What Is The Tournée Vegetable Cut And Why Is It So Uncommon?

When a person enrolls in culinary school one of the first things they learn is how to properly use a knife. Once they've learned how to hold it, they learn about all of the different ways to cut ingredients. And since practice makes perfect the student begins to cut — a lot. Vegetables are cut into planks, which are cut into strips, which are then cut into dice. Carrots become coin-shaped or sliced on the diagonal. Students learn to make every single cut perfect, because this is the first step to achieving even cooking, and before they know it, these greenhorns can slice and dice in their sleep.

You're likely familiar with cuts such as dice, julienne, and chiffonade, but there are many more. You might recognize them from meals in restaurants but perhaps have never heard the names which include baton, brunoise, and paysanne. Why so many cuts, you may ask? Knife skills and precise cuts showcase the expertise of those making your food. It is a sign of excellence and professionalism. Unless they've gone to culinary school or are very knowledgeable in the food world, most people probably don't recognize the tournée cut by name or appearance. Although the tournée is just as practiced by schooled professionals as the other cuts, it is rarely used outside of the classroom.

The time-consuming tournée

Tournée is a French word meaning "turned" and refers to the action a chef takes when preparing this vegetable cut. It is most commonly used on root vegetables like potatoes, carrots, and turnips. To make a tournée cut, vegetables should first be cut into two-inch pieces, with the top and bottom cut flat. Then, they are sliced from top to bottom in a rounded motion, carving the vegetable into a shape that resembles a football. This is usually done with a curved paring knife, but a regular paring knife also works. A proper tournée has seven even sides and a circumference of about three-quarters of an inch.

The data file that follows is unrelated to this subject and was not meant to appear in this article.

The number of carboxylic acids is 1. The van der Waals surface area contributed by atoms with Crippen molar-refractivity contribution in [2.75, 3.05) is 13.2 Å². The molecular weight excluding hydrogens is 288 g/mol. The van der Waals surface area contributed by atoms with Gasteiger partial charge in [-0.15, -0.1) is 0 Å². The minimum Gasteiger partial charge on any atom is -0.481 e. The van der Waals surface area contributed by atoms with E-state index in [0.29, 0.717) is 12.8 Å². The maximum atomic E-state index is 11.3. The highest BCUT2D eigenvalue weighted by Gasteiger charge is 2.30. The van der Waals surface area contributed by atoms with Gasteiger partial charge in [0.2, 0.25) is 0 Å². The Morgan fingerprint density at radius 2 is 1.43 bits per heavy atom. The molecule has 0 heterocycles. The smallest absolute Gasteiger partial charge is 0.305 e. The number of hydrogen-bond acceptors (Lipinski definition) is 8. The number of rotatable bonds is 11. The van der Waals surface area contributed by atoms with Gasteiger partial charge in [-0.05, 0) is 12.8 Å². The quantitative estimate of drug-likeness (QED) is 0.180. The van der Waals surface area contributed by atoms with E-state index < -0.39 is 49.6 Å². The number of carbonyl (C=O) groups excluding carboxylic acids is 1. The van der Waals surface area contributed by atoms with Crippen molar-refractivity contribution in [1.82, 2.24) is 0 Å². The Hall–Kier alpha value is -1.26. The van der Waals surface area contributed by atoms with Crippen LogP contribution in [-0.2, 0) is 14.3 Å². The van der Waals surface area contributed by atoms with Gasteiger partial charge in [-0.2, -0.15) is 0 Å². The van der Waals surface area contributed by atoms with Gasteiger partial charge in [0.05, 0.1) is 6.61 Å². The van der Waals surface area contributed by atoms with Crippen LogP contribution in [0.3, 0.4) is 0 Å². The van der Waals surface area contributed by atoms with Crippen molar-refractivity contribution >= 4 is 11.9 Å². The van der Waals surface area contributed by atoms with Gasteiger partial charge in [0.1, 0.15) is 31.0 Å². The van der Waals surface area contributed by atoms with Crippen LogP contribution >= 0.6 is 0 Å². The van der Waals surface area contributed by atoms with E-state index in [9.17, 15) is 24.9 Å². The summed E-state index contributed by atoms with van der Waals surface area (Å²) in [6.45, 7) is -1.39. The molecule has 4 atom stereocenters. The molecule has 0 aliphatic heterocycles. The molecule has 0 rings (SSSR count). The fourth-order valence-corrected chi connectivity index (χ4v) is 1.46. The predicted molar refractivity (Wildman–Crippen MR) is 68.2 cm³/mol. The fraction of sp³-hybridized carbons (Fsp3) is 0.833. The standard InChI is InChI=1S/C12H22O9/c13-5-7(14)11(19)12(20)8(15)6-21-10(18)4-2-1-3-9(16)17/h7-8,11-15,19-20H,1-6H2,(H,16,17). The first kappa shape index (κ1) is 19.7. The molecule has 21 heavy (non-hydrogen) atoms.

Not all chefs are trained in culinary school, which means that not all chefs have mastered this knife cut. And with the time it takes to complete just one tournée cut, it's understandable why these chefs don't learn it and why their staff doesn't practice it. The rapid-fire pace of a restaurant kitchen doesn't usually allow for it. If you do happen to see tournéed vegetables on your plate at a restaurant, rest assured that someone behind the scenes cares a great deal about what is being presented to their customers and has spent hours and hours of time in practice to be able to get those parsnips just right.